[show abstract][hide abstract] ABSTRACT: Negative selection plays a key role in the clonal deletion of autoreactive T cells in the thymus. However, negative selection is incomplete; as high numbers of autoreactive T cells can be detected in normal individuals, mechanisms that regulate negative selection must exist. In this regard, we previously reported that CD24, a GPI-anchored glycoprotein, is required for thymic generation of autoreactive T lymphocytes. The CD24-deficient 2D2 TCR transgenic mice (2D2(+) CD24(-/-) ), whose TCR recognizes myelin oligodendrocyte glycoprotein (MOG), fail to generate functional 2D2 T cells. However, it was unclear if CD24 regulated negative selection, and if so, what cellular mechanisms were involved. Here, we show that elimination of MOG or Aire gene expression in 2D2(+) CD24(-/-) mice - through the creation of 2D2(+) CD24(-/-) MOG(-/-) or 2D2(+) CD24(/) ∼Aire(-/-) mice - completely restores thymic cellularity and function of 2D2 T cells. Restoration of CD24 expression on DCs, but not on thymocytes also partially restores 2D2 T-cell generation in 2D2(+) CD24(-/-) mice. Taken together, we propose that CD24 expression on thymic antigen-presenting cells (mTECs, DCs) down-regulates autoantigen-mediated clonal deletion of autoreactive thymocytes.
European Journal of Immunology 12/2011; 42(4):924-35. · 4.97 Impact Factor
[show abstract][hide abstract] ABSTRACT: CD200 is a cell-surface glycoprotein that functions through interaction with the CD200 receptor on myeloid lineage cells to regulate myeloid cell functions. Expression of CD200 has been implicated in multiple types of human cancer; however, the impact of tumor expression of CD200 on tumor immunity remains poorly understood. To evaluate this issue, we generated CD200-positive mouse plasmacytoma J558 and mastocytoma P815 cells. We found that established CD200-positive tumors were often completely rejected by adoptively transferred CTL without tumor recurrence; in contrast, CD200-negative tumors were initially rejected by adoptively transferred CTL but the majority of tumors recurred. Tumor expression of CD200 significantly inhibited suppressive activity and IL-10 production by tumor-associated myeloid cells (TAMC), and as a result, more CTL accumulated in the tumor and exhibited a greater capacity to produce IFN-gamma in CD200-positive tumors than in CD200-negative tumors. Neutralization of IL-10 significantly inhibited the suppressor activity of TAMC, and IL-10-deficiency allowed TAMC to kill cancer cells and their antigenic variants, which prevented tumor recurrence during CTL therapy. Thus, tumor expression of CD200 prevents tumor recurrence via inhibiting IL-10 production by TAMC.
European Journal of Immunology 09/2010; 40(9):2569-79. · 4.97 Impact Factor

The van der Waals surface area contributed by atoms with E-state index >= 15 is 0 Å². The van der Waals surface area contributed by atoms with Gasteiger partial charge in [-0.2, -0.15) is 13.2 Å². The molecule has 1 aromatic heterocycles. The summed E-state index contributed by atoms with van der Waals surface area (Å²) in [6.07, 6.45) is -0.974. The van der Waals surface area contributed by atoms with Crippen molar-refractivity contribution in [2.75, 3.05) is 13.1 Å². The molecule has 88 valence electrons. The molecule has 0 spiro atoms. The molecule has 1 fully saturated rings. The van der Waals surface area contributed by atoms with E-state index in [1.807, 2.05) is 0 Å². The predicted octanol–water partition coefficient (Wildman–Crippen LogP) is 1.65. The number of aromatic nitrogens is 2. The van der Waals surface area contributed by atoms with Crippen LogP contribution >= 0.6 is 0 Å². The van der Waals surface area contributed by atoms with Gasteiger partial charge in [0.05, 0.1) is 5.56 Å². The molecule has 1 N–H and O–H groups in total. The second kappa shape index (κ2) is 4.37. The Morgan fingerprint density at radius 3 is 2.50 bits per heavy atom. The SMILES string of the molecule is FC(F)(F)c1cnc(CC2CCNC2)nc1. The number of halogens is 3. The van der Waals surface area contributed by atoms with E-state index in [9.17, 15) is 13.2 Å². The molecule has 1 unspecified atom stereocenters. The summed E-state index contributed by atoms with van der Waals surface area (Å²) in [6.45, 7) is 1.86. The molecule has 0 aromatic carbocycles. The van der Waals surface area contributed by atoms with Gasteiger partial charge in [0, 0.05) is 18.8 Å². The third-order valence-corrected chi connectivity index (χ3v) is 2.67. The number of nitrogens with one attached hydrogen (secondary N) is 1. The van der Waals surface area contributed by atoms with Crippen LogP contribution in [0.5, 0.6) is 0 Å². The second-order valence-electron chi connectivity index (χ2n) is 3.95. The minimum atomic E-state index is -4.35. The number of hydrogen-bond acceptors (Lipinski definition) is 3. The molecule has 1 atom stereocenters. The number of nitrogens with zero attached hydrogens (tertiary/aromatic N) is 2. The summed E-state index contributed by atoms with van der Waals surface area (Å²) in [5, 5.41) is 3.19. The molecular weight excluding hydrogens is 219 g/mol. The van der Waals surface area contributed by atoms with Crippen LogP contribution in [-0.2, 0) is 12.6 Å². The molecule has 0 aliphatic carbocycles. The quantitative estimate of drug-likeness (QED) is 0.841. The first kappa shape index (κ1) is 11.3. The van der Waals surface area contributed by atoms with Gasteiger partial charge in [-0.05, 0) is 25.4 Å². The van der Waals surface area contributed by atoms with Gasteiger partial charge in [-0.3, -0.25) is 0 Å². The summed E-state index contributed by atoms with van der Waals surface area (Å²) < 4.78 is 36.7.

[show abstract][hide abstract] ABSTRACT: Activation-induced cytidine deaminase (AID) is an enzyme essential for the generation of Ab diversity in B cells and is considered to be a general gene mutator. In addition, AID expression was also implicated in the pathogenesis of human B cell malignancies and associated with poor prognosis. In this study, we report that small interfering RNA silencing of AID in plasmacytoma dramatically increased its susceptibility to immunotherapy by CTLs. AID silencing did not decrease the mutation frequencies of tumor Ag gene P1A. Gene-array analysis showed dramatically altered expression of a number of genes in AID-silenced plasmacytoma cells, and upregulation of CD200 was shown to be in favor of tumor eradication by CTLs. Taken together, we demonstrate a novel function of AID in tumor evasion of CTL therapy and that targeting AID should be beneficial in the immunotherapy of AID-positive tumors.
The Journal of Immunology 05/2010; 184(10):5435-43. · 5.52 Impact Factor
[show abstract][hide abstract] ABSTRACT: Despite negative selection in the thymus, significant numbers of autoreactive T cells still escape to the periphery and cause autoimmune diseases when immune regulation goes awry. It is largely unknown how these T cells escape clonal deletion. In this study, we report that CD24 deficiency caused deletion of autoreactive T cells that normally escape negative selection. Restoration of CD24 expression on T cells alone did not prevent autoreactive T cells from deletion; bone marrow chimera experiments suggest that CD24 on radio-resistant stromal cells is necessary for preventing deletion of autoreactive T cells. CD24 deficiency abrogated the development of experimental autoimmune encephalomyelitis in transgenic mice with a TCR specific for a pathogenic autoantigen. The role of CD24 in negative selection provides a novel explanation for its control of genetic susceptibility to autoimmune diseases in mice and humans.
The Journal of Immunology 08/2008; 181(1):320-8. · 5.52 Impact Factor